Electronic Arts cuts forecast, shares fall

World's largest video game publisher cuts quarterly earnings outlook on weak performance of older games and shortages of game consoles.

Electronic Arts, the world's largest video game publisher, cut its quarterly earnings outlook Monday on weak performance of older games and shortages of game consoles that spur new game sales.

The company's shares fell nearly 13 percent and weighed heavily on the sector in after-hours trade following the news, the first time in EA's history as a publicly traded company that it issued a profit warning during a quarter.

Electronic Arts' U.S. market share on a dollar basis for the year to date is roughly twice that of its closest competitor, Japan's Nintendo.

"It certainly doesn't bode well for the rest of the sector," said P.J. McNealy, an analyst with American Technology Research.

"I think this is a carry-over of not only the hardware shortage but also them not having a 'Halo 2' or 'GTA,'" he said, referring to the two hottest games of last holiday season, neither of which EA published.

New releases were unable to offset a "significant falloff" in sales of older, catalogue games, the company said. It also blamed strong competition from new games, in particular the breakout hit of Vivendi Universal's online game "World of Warcraft."

EA said it now expects to earn between $1.70 per share and $1.72 per share, excluding one-time items, for fiscal 2005 ending in March. The company's previous estimate was for earnings of between $1.90 per share to $1.95 per share.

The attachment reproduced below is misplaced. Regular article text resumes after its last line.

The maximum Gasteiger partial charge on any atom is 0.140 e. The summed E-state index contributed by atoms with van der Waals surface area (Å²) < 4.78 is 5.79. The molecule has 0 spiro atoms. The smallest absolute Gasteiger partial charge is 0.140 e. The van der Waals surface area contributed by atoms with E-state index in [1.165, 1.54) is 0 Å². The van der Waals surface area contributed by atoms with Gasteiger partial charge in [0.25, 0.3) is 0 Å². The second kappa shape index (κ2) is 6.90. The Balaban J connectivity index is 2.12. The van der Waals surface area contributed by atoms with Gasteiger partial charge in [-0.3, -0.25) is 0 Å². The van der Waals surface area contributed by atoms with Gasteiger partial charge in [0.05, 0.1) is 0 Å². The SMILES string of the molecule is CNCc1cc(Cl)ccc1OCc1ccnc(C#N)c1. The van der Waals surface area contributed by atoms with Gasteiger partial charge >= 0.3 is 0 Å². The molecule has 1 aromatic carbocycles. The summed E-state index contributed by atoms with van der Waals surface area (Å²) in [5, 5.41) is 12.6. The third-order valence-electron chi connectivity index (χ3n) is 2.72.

Net earnings were forecast to fall between $1.62 per share and $1.64 per share, compared with a previous estimate of $1.82 per share to $1.87 per share. Revenue is forecast to be in a range of $3 billion to $3.13 billion.

"We clearly underestimated the impact of the hardware shortages on our Q4 sales," EA Chief Financial Officer Warren Jenson told Reuters, adding that the company's fourth-quarter titles were performing well, "but we had expected more."

For fiscal 2006, starting in April, EA forecast revenue growth of about 8 percent to 12 percent over fiscal 2005, with earnings per share roughly flat year-over-year compared with the current-year target revised on Monday.

The 2006 revenue forecast roughly was in line with Wall Street expectations in dollar terms. The new profit outlook lagged analysts' consensus target--analysts before the Monday revision had expected earnings to grow about 5 percent to $2.02 per share in fiscal 2006.

EA shares fell to $57.88 in after-hours trade on Inet after closing on Monday at $66.35 on the Nasdaq.

Shares of the top video game publishers and retailers were down about 5 percent to 7 percent in after-hours trade on the news. McNealy also said the sector as a whole has been on a strong run since last October, which could be one reason the stocks are falling so sharply on the EA news.

Jenson said the warning did not affect EA's longer-term view, even as the industry transitions from the current generation of video game consoles to new hardware expected to be released over the next 24 months.

"Based on our discussions and view of the marketplace, while we certainly remain cautious, our outlook is largely unchanged," Jenson said. "Our view of the world going forward is largely unchanged."

Story Copyright © 2005 Reuters Limited. All rights reserved.

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